Erik Schmidt: Retreat

Texts (German/English) by Traudi Messini, Pier Paolo Pancotto, Björn Vedder, Interview by Adriano Sack with Erik Schmidt
168 p with 120 coloured illustrations
260 x 295 mm, clothbound embossed

ISBN 978-3-86442-405-2

48,00 €

Which has been planned fails; what has been jotted down, is accepted

Adriano Sack: In your new film »Inizio« you hold up a sign saying »Paradise«. What role does the notion of paradise play in your work and in your dream?
Erik Schmidt: The attempt to stage life as paradise is an important impulse in me. When I go somewhere I feel this total fascination even if it is only a beach with palm trees. Paradise is obviously not meant in any religious sense. Rather, in the sense of happainess on Earth.
AS: You shot the Inizio in the garden of Villa Massimo in Rome. What does this place mean to you?
ES: It is a very beautiful garden. But the film is not set at the Villa Massimo, but at some undetermined location. At the time of the shoot Italy way still in lockdown and we needed a haven of privacy.
AS: For the first time in any of your films, there is an alter ego, the young actor Christian Erdt. Is there no »Inizio« for the older artist?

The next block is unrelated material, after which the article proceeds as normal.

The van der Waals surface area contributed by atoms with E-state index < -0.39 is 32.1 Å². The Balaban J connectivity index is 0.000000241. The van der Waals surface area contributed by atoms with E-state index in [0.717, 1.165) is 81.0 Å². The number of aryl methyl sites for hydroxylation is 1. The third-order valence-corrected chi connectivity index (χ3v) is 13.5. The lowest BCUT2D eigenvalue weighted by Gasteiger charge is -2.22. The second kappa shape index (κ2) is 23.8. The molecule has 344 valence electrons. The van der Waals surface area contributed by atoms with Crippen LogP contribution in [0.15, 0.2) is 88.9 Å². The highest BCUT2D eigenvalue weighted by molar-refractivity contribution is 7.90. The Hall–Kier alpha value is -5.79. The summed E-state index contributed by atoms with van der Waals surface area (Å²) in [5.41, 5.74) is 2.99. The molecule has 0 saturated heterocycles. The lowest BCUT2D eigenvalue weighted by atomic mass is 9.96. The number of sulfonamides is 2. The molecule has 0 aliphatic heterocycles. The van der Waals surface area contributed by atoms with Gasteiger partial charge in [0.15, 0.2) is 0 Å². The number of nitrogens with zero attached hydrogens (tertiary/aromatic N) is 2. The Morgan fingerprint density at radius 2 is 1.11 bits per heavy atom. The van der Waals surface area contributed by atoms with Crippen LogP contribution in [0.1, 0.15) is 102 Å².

ES: No. Or yes. There is a new beginning, but there is no way back. The clothes, which the other one puts on, do not fit me. I have to continue from wherever I find myself.

AS: »Inizio« is the supplementary counterpart to »Fine«, which you shot in Olevano near Rome. »I am a man of the world«, the latter film begins, while the actor walks towards a house of the dead. What does this mean in a small Italian town like Olevano?
ES: It seems fitting. Is it not the case that the people in small towns think themselves men of the world? A true man of the world would not think so.
AS: In »Fine« the artist pours oil over himself. That is a recuring theme in your films. There is a constant robing and unrobing: your body is bathed, massaged or doused. What have you not done to yourself?
ES: No tattoos. No piercings. Nothing that causes permanent damage.

AS: You have painted the Westphalian forest, olive bushes in Israel, palm trees in Asia. Is there a connection?
ES: There is a formal and structural connection. Plants always have a centre. I have carried that to extremes in the palm trees. They are square, whit the nut in the middle. Apart from that I am completely free when I am painting trees. In portraiture, you are bound by some loyalty to the face. With nature, nobody knows where it is coming from. Especially when painting over photographs. I am completely free as a painter then. It is almost like Action painting: I throw paint around, it runs and drips. The palm tree on my painting is also quite battered. But it remains identifiable.

(Three short passages from the nterview by Adriano Sack with Erik Schmidt)

Kunstraum Potsdam, 18/9 – 30/10/2022